A Day Overshadowed

The cloistered square of Mirepoix is one of the more appealing sights that we’ve seen in a French town. Once again, Francine was keen to have a look at it without its obstructing market stalls so we set off on the 18kms drive to see it unencumbered.

Medieval ComputersNot being market day, parking was a little easier. We may have come to the the architecture but on our short stroll from car to town we passed a shop window with an impressive display of medieval computer architecture. Here were several trips down memory lane all gathered together.

Mirepoix ArchitectureUnfortunately, once in the main square, even sans marché it was encumbered by a funfair and stage beneath the impressive wrought-iron-supported market hall roof. It also seems to have a permanent fixture of a merry-go-round that, whilst it could be quite interesting in itself, rather spoils many of the potential views, particularly because it always seems to be covered in netting. One side of the square was relatively clear and will give an idea of the buildings. There’re so many café umbrellas, though that the cloister beneath the upper level can’t really be seen. If only photographers were involved in arranging such stuff.

Blue DressesI just sat in the sun and let Francine wander with her camera. The architecture hadn’t really seemed to hit the spot for her so she let her creative juices flow on a clothes rail with an array of blue dresses which got a more artistic approach.

Once Francine had finished wandering, we picked one of the many cafés and sat with a cup of coffee to watch the world go by, occasionally glancing at the net-covered carousel. Part of the world didn’t go go by but came and sat at the adjoining table in our café. They were a Brit couple who were also soaking up the Mirepoix atmosphere. They were keen to pick our brains, such as they are. It seems they were on a Great Rail Journey holiday and were staying at Carcassonne having arrived there via the TGV. They had been bussed to Mirepoix and weren’t being picked up until 15:00. They were wondering what to do in Mirepoix for 3 hours. Ah, well, once you’ve studied the ancient architecture for 10-15 minutes, drink coffee and have lunch, if you can find a spare table.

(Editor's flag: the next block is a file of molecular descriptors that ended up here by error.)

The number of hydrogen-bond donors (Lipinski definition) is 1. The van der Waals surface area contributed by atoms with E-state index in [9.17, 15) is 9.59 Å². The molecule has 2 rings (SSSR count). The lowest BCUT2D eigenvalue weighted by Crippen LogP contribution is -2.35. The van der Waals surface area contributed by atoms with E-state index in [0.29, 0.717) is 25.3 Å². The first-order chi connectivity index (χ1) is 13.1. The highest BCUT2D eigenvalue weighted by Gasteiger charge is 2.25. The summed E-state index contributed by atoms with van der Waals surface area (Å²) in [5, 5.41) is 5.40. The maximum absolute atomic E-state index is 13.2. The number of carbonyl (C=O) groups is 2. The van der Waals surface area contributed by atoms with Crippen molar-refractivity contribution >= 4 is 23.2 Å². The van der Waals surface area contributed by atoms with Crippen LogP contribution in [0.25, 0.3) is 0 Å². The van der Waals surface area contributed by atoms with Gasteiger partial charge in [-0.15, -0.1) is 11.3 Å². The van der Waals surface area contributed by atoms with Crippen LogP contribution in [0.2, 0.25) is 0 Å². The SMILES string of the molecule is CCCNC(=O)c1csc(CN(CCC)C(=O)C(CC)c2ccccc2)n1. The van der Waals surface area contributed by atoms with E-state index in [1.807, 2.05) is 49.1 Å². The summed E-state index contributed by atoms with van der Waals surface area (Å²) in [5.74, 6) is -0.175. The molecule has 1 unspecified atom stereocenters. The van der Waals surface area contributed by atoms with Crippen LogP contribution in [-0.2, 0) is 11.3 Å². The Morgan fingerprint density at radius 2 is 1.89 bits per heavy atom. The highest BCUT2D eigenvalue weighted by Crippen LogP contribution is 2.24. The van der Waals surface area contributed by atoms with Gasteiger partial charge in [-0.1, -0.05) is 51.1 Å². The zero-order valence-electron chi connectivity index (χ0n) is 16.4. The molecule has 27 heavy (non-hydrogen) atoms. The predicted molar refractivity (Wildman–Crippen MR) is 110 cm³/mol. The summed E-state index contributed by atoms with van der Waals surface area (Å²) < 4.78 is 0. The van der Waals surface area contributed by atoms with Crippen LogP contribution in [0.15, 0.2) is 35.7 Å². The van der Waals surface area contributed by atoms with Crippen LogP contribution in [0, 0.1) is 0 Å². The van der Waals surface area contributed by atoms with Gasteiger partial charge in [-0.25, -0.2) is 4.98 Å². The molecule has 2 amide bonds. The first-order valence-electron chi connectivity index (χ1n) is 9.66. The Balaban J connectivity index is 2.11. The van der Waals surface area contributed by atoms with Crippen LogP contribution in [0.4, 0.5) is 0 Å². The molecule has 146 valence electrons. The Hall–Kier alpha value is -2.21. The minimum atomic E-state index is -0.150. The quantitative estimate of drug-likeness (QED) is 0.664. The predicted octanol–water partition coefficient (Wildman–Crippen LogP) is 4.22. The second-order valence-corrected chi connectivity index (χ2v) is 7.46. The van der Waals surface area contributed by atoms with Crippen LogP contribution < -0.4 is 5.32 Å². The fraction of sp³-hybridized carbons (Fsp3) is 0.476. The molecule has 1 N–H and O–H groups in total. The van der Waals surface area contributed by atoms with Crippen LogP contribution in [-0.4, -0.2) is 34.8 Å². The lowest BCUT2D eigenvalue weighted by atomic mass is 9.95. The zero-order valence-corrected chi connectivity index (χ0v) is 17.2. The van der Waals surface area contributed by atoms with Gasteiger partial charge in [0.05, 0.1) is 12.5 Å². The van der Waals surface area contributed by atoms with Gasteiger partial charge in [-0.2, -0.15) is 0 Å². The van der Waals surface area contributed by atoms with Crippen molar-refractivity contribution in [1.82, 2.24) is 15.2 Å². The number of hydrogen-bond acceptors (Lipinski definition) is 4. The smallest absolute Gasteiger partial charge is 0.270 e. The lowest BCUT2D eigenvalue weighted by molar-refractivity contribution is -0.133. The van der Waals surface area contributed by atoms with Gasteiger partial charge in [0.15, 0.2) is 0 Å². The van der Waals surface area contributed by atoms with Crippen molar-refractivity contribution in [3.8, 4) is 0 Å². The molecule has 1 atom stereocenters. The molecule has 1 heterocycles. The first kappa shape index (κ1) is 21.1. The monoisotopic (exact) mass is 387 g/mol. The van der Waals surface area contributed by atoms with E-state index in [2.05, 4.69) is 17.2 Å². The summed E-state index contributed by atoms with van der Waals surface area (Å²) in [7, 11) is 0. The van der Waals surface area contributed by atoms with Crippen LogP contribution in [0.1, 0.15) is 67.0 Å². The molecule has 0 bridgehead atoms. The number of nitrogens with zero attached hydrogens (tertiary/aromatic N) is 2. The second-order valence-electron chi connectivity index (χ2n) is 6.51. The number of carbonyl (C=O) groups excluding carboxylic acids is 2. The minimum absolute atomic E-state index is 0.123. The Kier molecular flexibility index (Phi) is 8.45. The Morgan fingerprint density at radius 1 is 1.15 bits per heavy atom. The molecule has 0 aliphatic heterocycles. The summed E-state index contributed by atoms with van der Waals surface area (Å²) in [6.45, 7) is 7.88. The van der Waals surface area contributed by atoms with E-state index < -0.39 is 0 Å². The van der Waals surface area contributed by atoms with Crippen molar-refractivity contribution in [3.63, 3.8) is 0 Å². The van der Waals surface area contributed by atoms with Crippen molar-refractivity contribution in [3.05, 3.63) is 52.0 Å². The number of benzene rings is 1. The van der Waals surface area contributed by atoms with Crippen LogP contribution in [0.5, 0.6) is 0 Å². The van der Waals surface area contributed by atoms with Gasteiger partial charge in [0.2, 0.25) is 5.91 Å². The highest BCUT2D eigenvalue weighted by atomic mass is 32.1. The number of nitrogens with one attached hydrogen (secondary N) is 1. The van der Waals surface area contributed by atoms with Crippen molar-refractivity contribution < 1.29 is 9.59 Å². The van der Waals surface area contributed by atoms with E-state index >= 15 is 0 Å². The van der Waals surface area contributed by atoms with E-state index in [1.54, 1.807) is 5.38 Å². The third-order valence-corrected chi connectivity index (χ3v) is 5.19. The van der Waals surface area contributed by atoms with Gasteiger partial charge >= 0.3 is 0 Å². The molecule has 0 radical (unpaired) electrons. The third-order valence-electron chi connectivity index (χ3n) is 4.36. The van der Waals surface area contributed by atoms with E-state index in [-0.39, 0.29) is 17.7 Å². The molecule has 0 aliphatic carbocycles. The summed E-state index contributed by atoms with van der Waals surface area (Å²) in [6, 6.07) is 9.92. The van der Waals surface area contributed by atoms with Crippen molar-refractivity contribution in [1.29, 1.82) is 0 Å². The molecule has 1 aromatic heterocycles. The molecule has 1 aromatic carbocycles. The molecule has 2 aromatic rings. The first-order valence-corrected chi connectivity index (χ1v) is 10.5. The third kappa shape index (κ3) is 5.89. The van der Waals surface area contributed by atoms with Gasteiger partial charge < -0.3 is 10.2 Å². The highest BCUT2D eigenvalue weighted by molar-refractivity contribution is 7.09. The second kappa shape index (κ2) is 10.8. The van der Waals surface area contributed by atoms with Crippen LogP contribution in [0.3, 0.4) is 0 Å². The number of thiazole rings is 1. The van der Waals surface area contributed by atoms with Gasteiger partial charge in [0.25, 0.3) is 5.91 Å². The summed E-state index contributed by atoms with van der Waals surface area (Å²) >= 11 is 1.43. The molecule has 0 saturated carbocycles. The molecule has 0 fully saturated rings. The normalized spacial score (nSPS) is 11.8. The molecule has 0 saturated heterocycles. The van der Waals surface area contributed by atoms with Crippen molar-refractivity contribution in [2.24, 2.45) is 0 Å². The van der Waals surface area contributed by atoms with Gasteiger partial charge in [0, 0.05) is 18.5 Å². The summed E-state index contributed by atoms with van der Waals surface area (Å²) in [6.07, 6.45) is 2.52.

When there is a lack of public loos, there is something cyclic about needing to sit and drink coffee or, worse, beer, so that you can use an establishment’s loo with impunity. The very act of drinking means that you shortly need another loo, which is where we came in.

We’d already had one day overshadowed by the news of Queen Elizabeth II passing away. Now we had a second overshadowed by a more personal event. We had been planning a birthday celebration for Francine together with friends who were also holidaying in France in September. Our arrangements were cancelled when they rushed homewards because their teenage (step) grandson was gravely ill with cancer. Devastatingly, he passed away before they could complete their journey.

If there is a God, he or she has one heck off a lot to answer for. Frankly I’m surprised anyone can believe.

Which leads me to this. So ingrained in our society is religion that folks in our higher positions of authority are simply not allowed, at least publicly, not to believe. No sooner had King Charles III become monarch than he was intoning “.. whatever time God gives me …” in his address which, I have to say, he delivered impeccably. He is required to show faith. I believe the same is true for American presidential hopefuls if they are to stand a chance of being elected. They can behave in as ungodly a fashion as possible, like you-know-who of recent times, but must profess to being a believer. At least in our legal system, I think you could choose to swear an oath on Darwin’s “On the Origin of Species” rather than the Bible, if you so wished.

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Posted in 2022-09 France

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